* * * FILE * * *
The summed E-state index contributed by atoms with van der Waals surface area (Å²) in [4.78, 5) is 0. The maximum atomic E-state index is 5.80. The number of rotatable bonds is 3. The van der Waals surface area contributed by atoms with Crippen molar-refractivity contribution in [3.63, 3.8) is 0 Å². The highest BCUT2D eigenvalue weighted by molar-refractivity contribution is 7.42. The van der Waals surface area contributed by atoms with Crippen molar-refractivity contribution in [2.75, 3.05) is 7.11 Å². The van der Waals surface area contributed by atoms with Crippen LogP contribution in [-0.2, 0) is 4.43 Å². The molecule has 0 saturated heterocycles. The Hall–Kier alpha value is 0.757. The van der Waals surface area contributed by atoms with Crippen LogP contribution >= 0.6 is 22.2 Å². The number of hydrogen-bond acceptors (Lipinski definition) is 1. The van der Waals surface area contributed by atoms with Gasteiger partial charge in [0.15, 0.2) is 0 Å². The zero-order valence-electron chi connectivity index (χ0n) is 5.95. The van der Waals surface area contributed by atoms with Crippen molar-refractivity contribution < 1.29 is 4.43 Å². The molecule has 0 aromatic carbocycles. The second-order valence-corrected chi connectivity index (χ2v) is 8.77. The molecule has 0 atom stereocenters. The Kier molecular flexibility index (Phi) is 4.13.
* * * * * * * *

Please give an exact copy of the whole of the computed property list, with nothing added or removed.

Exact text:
The summed E-state index contributed by atoms with van der Waals surface area (Å²) in [4.78, 5) is 0. The maximum atomic E-state index is 5.80. The number of rotatable bonds is 3. The van der Waals surface area contributed by atoms with Crippen molar-refractivity contribution in [3.63, 3.8) is 0 Å². The highest BCUT2D eigenvalue weighted by molar-refractivity contribution is 7.42. The van der Waals surface area contributed by atoms with Crippen molar-refractivity contribution in [2.75, 3.05) is 7.11 Å². The van der Waals surface area contributed by atoms with Crippen LogP contribution in [-0.2, 0) is 4.43 Å². The molecule has 0 saturated heterocycles. The Hall–Kier alpha value is 0.757. The van der Waals surface area contributed by atoms with Crippen LogP contribution >= 0.6 is 22.2 Å². The number of hydrogen-bond acceptors (Lipinski definition) is 1. The van der Waals surface area contributed by atoms with Gasteiger partial charge in [0.15, 0.2) is 0 Å². The zero-order valence-electron chi connectivity index (χ0n) is 5.95. The van der Waals surface area contributed by atoms with Crippen molar-refractivity contribution < 1.29 is 4.43 Å². The molecule has 0 aromatic carbocycles. The second-order valence-corrected chi connectivity index (χ2v) is 8.77. The molecule has 0 atom stereocenters. The Kier molecular flexibility index (Phi) is 4.13.